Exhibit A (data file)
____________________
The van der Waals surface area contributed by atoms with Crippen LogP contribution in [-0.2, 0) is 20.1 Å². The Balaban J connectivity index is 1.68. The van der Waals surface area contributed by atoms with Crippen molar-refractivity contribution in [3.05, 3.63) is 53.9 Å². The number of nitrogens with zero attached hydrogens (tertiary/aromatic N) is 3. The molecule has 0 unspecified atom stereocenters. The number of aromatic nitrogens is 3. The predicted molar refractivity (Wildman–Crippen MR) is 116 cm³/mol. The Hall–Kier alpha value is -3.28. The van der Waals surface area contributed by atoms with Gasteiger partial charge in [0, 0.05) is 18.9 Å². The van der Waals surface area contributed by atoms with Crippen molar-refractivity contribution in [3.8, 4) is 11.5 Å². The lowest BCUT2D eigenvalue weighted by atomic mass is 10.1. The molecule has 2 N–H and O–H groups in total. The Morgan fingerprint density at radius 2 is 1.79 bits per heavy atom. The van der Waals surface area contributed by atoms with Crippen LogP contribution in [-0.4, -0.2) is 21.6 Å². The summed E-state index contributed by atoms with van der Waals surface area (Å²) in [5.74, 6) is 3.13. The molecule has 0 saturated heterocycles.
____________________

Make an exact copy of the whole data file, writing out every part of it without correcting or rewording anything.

The van der Waals surface area contributed by atoms with Crippen LogP contribution in [-0.2, 0) is 20.1 Å². The Balaban J connectivity index is 1.68. The van der Waals surface area contributed by atoms with Crippen molar-refractivity contribution in [3.05, 3.63) is 53.9 Å². The number of nitrogens with zero attached hydrogens (tertiary/aromatic N) is 3. The molecule has 0 unspecified atom stereocenters. The number of aromatic nitrogens is 3. The predicted molar refractivity (Wildman–Crippen MR) is 116 cm³/mol. The Hall–Kier alpha value is -3.28. The van der Waals surface area contributed by atoms with Gasteiger partial charge in [0, 0.05) is 18.9 Å². The van der Waals surface area contributed by atoms with Crippen molar-refractivity contribution in [3.8, 4) is 11.5 Å². The lowest BCUT2D eigenvalue weighted by atomic mass is 10.1. The molecule has 2 N–H and O–H groups in total. The Morgan fingerprint density at radius 2 is 1.79 bits per heavy atom. The van der Waals surface area contributed by atoms with Crippen LogP contribution in [-0.4, -0.2) is 21.6 Å². The summed E-state index contributed by atoms with van der Waals surface area (Å²) in [5.74, 6) is 3.13. The molecule has 0 saturated heterocycles.